Originally we had planned to drive from Helsinki to Turku, take a boat to Sweden with Viking Line, drive through Sweden, cross bridge to Denmark, drive through Germany and cross over to France. Well due to Corona, Denmark closed their borders so we didn’t want to risk it. So we booked another ferry with Finnlines from Malmö to Travemünde in Germany. This would be night time traveling, so me and kids could sleep and head onwards in the morning again. Before the trip there was a lot of calling around and checking if we’re able to enter all the boats and that they are all still going. Off we went.
In Turku I did a last minute car servicing, so that there wouldn’t be any issues with the car (highly recommend). Crossing the sea from Finland to Sweden was the weirdest trip I’ve ever had with Viking Line. Growing up in Turku, I’ve visited Sweden a lot with Silja and Viking line, but this trip across was something different. The whole boat was like a ghost boat. There were only us, truck drivers and some Romanian beggars returning to Europe. Shop was open for like 30 mins in the evening. I had booked the breakfast buffet for us, because I thought filling up in the morning with the kids would make it easier to drive a good 3 hours without stopping. Yeh the plan was good, but the restaurants were closed. We got a crappy paper bag with a sandwich, yoghurt, juice and fruit inside. And the kids obviously didn’t eat well. Survival mode on and onwards.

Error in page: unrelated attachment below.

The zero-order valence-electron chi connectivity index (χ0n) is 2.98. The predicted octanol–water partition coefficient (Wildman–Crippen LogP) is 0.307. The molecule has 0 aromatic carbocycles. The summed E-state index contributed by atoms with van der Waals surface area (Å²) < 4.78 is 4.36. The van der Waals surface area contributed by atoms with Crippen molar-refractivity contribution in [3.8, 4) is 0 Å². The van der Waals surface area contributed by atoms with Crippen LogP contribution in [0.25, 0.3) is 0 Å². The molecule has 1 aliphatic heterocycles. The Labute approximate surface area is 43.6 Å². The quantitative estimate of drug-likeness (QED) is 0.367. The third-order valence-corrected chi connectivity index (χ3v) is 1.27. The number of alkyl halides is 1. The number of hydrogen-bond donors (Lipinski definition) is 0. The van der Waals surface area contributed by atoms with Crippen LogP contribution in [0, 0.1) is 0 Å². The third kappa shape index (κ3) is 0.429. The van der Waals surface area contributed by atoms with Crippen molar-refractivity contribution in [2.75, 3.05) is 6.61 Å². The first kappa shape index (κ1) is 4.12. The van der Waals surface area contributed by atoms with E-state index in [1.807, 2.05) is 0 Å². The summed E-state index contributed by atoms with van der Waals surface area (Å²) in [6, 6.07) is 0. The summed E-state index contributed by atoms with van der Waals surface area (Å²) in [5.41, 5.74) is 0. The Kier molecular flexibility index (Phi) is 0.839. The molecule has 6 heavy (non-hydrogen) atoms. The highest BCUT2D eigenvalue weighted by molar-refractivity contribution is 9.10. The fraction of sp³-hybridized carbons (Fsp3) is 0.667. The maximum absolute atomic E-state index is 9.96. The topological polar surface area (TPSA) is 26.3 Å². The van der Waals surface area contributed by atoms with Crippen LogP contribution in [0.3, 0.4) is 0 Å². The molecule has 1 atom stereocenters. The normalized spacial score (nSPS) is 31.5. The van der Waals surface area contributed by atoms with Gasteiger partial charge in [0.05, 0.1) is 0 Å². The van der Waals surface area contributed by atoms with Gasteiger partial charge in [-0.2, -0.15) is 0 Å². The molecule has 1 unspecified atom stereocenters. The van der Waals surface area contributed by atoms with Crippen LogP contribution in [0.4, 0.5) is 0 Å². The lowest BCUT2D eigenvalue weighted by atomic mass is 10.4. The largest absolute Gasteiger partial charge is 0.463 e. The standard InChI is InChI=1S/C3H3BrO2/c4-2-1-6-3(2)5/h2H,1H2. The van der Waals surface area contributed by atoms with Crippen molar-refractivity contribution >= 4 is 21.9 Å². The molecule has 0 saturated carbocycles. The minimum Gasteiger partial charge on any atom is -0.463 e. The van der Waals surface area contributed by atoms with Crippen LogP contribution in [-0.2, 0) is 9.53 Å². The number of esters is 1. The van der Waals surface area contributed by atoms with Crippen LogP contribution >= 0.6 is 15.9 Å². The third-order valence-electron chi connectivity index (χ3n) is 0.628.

Driving through Sweden was probably the best part of this journey. I managed to drive a bit off on the road and took a longer route down to Malmö. But on the road I was noticing a lot of signs towards Örebro, so decided to contact randomly my friend who had lived in Örebro. She too had a kid and I thought we could catch up and reminisce our old Maroon 5 concert memories. Unfortunately she lived now about 40mins away from Örebro and my toddlers were ready to stop, like an hour ago. So I asked for a play area in Örebro to release the wild beast for some running and playing. She kindly helped me to a play ground close to her sister’s flat and asked her sister to meet us and help us out. And this was the nicest thing on our journey! Her sister and husband actually ended up cooking us traditional Swedish meatballs and pasta. Kids played, ate and played some more with their children’ old toys. So when we went on from Örebro, kids passed out happily for a good 2,5h nap in the car. Sweden was obviously the most open country and most ‘normal’, so it was lovely day for me and the kids (merely saying this from a mum point of view, not my Corona views).